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2010 Potpourri XXXIX

By October 23, 2010Commentary

Health information firm IMS Health released its projection of prescription drug market growth in 2011, saying the increase in revenue should be around 5-7%, with global revenue coming in around $880 billion.  Growth will be faster in emerging economies than established ones.  The US remains the largest market, accounting for almost 40% of total revenue.  Patent expirations on major sellers will contribute to the relatively low growth rate, although specialty products are driving price and revenue increases.  Third-party payors continue to push aggessively to control drug spending through a variety of means, including use of generics whenever possible.   (IMS Release)

The Visiting Nurse Service of New York performed an analysis of information about home care patients to create an algorithm that stratified their risk of hospitalization into seven categories.  The factors that caused a heightened risk included use of a catheter, respiratory symptoms and congestive heart failure.  The service then created an intervention program and took other steps to manage the care of the patients at greater risk for hospitalization.  They succeeded in reducing the hospitalization rate by 12% between 2001 and 2009.   (Home Care Story)

The governor of Tennessee, Phil Bredesen, who is a Democrat and a long-time health care executive, wrote an opinion piece carried in the Wall Street Journal in which he explained the recent “reform” bill’s perverse incentives to encourage employers to drop health insurance.  As he points out, especially as health plan premiums rise due to various provisions in the law, the rational economic choice for an employer is to drop coverage and pay the penalty.  The only problem with the piece is that there is nothing unintended about the incentives contained in the law.  The people who wrote and passed it likely hoped it would lead to a loss of private health insurance, thus justifying the need for a public option and ultimately a single-payor system run by the government.  As bad as our system is now, anyone who things about it for even a second would understand what an unmitigated disaster a bureaucratically administered system would be for providers and patients.     (Bredesen Op Ed)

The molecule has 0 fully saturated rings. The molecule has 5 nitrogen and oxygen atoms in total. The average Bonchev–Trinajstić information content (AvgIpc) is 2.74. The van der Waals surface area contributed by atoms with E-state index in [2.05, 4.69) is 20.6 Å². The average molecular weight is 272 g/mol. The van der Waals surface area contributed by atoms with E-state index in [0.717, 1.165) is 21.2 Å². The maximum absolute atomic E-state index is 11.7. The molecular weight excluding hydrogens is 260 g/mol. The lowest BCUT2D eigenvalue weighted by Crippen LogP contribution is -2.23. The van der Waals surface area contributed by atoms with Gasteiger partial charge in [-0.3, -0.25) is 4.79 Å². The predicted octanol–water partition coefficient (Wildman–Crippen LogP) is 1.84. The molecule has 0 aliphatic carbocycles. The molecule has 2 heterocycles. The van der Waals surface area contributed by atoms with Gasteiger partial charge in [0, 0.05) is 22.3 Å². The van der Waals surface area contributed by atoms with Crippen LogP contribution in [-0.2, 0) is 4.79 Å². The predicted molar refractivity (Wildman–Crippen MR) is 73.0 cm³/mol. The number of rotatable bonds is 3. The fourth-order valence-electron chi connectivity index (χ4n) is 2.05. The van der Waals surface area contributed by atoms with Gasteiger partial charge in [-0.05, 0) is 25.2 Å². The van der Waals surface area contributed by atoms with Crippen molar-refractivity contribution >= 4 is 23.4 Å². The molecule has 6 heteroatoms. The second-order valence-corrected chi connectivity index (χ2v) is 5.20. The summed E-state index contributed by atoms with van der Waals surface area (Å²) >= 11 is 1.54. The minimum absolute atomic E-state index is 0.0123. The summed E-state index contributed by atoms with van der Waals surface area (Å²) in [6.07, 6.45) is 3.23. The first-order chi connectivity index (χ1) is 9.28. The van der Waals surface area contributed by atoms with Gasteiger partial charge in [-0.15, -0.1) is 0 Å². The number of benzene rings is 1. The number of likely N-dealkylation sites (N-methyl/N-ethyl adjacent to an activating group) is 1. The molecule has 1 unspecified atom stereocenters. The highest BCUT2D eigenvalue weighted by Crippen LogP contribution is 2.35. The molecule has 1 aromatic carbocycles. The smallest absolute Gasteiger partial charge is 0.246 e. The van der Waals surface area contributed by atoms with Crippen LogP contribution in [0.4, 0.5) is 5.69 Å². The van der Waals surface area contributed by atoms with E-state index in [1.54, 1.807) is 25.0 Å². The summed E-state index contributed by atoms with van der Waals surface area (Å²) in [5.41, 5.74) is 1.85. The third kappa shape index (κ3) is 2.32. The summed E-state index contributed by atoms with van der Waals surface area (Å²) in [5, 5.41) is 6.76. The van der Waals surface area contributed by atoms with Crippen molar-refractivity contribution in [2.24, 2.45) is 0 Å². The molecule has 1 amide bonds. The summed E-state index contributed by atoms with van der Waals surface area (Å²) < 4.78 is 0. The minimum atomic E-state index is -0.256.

The College of Health Information Management Executives issued results of a survey regarding EHRs and incentive funding for their implementation and use.  The 152 executives surveyed generally believe their organizations will qualify for federal incentives sometime before September of 2012.  Executives from smaller hospitals were less certain they would qualify.  Some of the major challenges identified by the respondents included finding certified vendors or having their current vendor become certified; implementation of computerized physician order capabilities; and capture and reporting of quality measurements.  Most felt their organization’s existing strategy was adequate to meet the incentive requirements but a significant fraction were accelerating their plans to qualify.  (CHIME Report)

The Wall Street Journal carried a story featuring data from Wolters Kluwer Pharma Solutions on the prescription abandonment rate.  That rate, which reflects prescriptions written and called in to a pharmacy but never picked up by the patient, has gone up 55% in the last four years.   Such abandonment may reflect dissatisfaction with the drug, particularly side effects, or fears about it, but usually occurs because of cost concerns.  With the spread of high-deductible plans, consumers are more often called on to pay the full cost of a drug.  The most expensive drugs are abandoned most often.  Abandonment of a necessary prescription obviously can cause quality problems.  It also imposes administrative costs on pharmacies.  Some drug companies have patient assistance programs to help low-income consumers.  And some health plans have exempted generic, chronic disease prescriptions from deductibles or copays.  It appears more may need to be done.   (WSJ Story)

The National Association of Insurance Commissioners adopted the recommendations of its committee on the calculation of the medical loss ratio for health plans with only minor technical changes.  Agents and brokers are probably not happy, since their compensation was not exempted from the calculation.  NAIC did create a working group to look at the issue.  And some health plans continue to warn that they will stop selling policies in some locations or to certain types of customers.  While it may limit “administrative expenses” the MLR limit will do nothing to control health spending.  In fact, it creates incentives going in the other direction.  The NAIC calculation proposal now goes to HHS, which can accept or modify it.   (NAIC Story)

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